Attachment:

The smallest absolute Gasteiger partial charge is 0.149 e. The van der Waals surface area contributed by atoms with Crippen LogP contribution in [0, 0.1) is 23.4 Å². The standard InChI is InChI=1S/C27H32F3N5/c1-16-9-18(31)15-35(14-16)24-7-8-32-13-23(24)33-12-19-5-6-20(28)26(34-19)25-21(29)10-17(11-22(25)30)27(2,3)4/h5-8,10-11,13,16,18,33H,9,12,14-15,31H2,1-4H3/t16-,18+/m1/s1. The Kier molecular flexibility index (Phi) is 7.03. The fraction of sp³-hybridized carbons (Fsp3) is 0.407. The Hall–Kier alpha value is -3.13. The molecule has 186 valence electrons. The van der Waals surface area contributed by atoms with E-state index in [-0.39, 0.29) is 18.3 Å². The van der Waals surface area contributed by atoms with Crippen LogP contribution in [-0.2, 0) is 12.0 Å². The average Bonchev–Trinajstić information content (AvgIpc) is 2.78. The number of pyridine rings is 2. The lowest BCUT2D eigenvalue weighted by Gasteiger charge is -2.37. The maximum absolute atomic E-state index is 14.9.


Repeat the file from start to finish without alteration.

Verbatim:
The smallest absolute Gasteiger partial charge is 0.149 e. The van der Waals surface area contributed by atoms with Crippen LogP contribution in [0, 0.1) is 23.4 Å². The standard InChI is InChI=1S/C27H32F3N5/c1-16-9-18(31)15-35(14-16)24-7-8-32-13-23(24)33-12-19-5-6-20(28)26(34-19)25-21(29)10-17(11-22(25)30)27(2,3)4/h5-8,10-11,13,16,18,33H,9,12,14-15,31H2,1-4H3/t16-,18+/m1/s1. The Kier molecular flexibility index (Phi) is 7.03. The fraction of sp³-hybridized carbons (Fsp3) is 0.407. The Hall–Kier alpha value is -3.13. The molecule has 186 valence electrons. The van der Waals surface area contributed by atoms with E-state index in [-0.39, 0.29) is 18.3 Å². The van der Waals surface area contributed by atoms with Crippen LogP contribution in [-0.2, 0) is 12.0 Å². The average Bonchev–Trinajstić information content (AvgIpc) is 2.78. The number of pyridine rings is 2. The lowest BCUT2D eigenvalue weighted by Gasteiger charge is -2.37. The maximum absolute atomic E-state index is 14.9.